Why Do We Get Addictions?

We're told things like heroin are addictive because we have receptor sites in our brains which match heroin's chemical "key." And this is true. But saying this is the nature of addictions is like saying banks get robbed because banks have keyholes and robbers have the keys. Obviously most people who have those keys don't rob banks. Likewise despite having chemical keyholes, most of us don't get addicted. So why do we get addicted?

Psychologically oriented folks might point to the idea that many people who get addicted had tough childhoods, never learned to deal with neediness, or were morally bankrupt. Here again, while these things do show up in many people who are addicted, most people with those kinds of lives do become addicts. So is there a sine qua non for addiction, an essential quality present in every addiction from heroin to compulsive gambling? Actually, there are two. Moreover to get addicted, both must be present. One is the state of mind in which we become vulnerable to addiction; blankness. The other is the thing which makes these things addicting. And no, it's not the physical properties of heroin or Valium or the possible gains of gambling. Rather it's how these things affect a blank mind. Curious? Read on.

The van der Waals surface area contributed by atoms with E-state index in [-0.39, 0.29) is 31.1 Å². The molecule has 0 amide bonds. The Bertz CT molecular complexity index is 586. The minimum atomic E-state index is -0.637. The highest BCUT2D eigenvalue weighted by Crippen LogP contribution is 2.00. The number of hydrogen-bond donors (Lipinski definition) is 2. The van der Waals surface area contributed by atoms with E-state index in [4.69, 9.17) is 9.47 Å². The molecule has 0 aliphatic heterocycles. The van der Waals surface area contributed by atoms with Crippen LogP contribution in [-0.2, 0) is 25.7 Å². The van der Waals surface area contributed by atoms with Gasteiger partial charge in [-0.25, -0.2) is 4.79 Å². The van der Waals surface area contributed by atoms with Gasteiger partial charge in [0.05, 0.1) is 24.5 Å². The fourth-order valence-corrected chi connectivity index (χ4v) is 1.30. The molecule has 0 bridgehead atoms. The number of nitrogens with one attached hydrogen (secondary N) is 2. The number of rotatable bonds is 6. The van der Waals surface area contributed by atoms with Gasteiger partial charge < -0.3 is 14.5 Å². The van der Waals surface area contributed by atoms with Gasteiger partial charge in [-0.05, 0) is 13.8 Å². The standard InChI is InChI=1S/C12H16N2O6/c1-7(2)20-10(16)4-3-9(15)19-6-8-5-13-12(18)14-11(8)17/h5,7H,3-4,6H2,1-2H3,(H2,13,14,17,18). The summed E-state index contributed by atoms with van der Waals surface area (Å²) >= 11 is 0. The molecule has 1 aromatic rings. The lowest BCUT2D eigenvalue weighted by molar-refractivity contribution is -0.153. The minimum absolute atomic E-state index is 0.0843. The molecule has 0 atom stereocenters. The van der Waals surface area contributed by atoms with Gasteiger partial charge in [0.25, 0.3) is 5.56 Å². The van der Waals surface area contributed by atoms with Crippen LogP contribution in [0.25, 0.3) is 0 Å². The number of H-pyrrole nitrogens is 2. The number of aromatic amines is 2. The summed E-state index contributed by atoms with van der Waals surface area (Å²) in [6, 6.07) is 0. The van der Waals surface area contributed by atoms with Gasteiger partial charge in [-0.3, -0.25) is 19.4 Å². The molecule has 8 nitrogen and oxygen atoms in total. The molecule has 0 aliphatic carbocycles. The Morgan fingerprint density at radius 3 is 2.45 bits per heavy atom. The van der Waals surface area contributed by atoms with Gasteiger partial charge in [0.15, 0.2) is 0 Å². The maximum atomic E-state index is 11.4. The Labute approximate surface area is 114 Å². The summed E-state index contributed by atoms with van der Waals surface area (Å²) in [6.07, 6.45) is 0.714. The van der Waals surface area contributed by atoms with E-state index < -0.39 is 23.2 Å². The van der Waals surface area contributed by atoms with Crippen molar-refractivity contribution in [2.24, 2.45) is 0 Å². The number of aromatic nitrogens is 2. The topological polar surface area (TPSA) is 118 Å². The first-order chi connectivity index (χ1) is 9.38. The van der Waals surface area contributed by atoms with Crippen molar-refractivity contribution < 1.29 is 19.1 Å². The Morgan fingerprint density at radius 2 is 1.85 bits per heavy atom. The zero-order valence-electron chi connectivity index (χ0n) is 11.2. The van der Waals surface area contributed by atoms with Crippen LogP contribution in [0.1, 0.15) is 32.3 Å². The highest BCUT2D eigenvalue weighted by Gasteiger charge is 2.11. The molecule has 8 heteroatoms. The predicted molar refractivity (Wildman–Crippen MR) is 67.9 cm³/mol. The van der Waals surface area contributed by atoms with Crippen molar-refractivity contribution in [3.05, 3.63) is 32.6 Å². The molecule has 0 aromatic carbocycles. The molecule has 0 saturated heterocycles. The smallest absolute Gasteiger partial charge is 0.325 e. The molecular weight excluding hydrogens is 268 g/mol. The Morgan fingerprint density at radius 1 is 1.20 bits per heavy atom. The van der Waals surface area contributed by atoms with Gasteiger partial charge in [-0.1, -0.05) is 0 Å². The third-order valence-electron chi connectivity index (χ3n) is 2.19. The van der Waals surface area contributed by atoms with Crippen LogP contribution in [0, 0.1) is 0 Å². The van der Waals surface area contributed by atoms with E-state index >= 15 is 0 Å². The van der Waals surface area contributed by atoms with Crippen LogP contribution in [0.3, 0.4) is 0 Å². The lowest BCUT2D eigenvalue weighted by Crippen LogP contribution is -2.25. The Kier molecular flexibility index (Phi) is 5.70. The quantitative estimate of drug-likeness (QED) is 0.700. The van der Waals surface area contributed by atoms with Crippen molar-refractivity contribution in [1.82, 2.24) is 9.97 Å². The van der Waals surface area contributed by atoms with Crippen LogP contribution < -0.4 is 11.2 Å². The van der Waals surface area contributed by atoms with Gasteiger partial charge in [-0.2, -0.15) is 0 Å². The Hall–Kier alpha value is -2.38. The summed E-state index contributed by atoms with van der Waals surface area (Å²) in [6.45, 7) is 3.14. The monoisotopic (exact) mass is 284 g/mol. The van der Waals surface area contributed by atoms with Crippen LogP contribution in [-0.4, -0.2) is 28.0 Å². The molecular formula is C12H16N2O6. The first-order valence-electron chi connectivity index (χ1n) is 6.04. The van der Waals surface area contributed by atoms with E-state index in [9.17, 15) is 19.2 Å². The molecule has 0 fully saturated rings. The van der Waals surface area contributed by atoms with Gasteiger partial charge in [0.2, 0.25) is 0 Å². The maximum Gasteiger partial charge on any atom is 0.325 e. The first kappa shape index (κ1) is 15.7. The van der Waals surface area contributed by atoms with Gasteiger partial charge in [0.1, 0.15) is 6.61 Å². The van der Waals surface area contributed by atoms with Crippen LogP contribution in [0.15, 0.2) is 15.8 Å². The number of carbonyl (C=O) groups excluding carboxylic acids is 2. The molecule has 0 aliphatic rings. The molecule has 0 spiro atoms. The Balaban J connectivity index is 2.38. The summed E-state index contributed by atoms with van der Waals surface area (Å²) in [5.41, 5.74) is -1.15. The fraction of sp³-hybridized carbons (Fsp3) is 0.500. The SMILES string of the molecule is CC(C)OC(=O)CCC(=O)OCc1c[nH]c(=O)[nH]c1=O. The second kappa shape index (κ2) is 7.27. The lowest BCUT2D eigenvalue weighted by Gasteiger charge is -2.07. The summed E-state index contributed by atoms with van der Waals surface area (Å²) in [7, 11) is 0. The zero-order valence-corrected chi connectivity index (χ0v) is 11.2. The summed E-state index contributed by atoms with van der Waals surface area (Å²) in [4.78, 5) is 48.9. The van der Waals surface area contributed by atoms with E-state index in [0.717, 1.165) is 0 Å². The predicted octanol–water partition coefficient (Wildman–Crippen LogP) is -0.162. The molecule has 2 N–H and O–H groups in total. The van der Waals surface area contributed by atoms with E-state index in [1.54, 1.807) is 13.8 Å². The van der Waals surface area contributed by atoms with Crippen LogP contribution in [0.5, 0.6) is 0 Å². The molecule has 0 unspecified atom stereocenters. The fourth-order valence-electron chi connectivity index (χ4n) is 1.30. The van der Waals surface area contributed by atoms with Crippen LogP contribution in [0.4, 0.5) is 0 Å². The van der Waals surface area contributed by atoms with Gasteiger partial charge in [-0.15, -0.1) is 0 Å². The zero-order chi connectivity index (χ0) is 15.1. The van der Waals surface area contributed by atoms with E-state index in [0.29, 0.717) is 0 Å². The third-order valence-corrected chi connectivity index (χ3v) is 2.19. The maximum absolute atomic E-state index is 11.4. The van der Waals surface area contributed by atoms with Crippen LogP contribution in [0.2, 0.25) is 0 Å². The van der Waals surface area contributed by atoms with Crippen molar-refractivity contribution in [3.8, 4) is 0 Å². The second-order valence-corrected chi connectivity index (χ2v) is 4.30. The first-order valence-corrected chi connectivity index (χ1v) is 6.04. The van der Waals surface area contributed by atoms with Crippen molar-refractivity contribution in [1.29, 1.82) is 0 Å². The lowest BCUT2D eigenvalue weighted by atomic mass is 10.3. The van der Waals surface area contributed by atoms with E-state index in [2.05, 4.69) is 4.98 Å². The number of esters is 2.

What Causes Addiction? (the connection between addiction and our perception of time)

Emergence and Alcoholism (helping Carla, a young alcoholic)

The "Dizzy" Blonde: part one (an alcoholic woman learns to like AA)

The "Dizzy" Blonde: part two (the recovering alcoholic who always looked drunk)

One of the mysteries of addictions is why some people get addicted and others don't. And yes, genetics explains part of this. But this in no way explains the people who share this genetic predisposition and don't get addicted. In truth, something more is at work here, something so obvious that it surprises people when they see it. What is it? Like every other vulnerability, it's the blank mind.

What Puts You at Risk for Addictions? (how being in shock makes you vulnerable to alcoholism and drug addiction)

Why Are Some Drugs are More Addicting Than Others? (how onset speed affects risk for alcoholism and drug addiction)

The Emergence "P" Curve and Addictions (using the Emergence P-Curve to help alcoholics and addicts recover)

Why Overeating is Not an Addiction (how compulsions and addictions differ)

Addictions and Eating Disorders (how are they linked?)

Addressing Diet and Fitness in Recovery (using "slow" transitions to optimize recovery)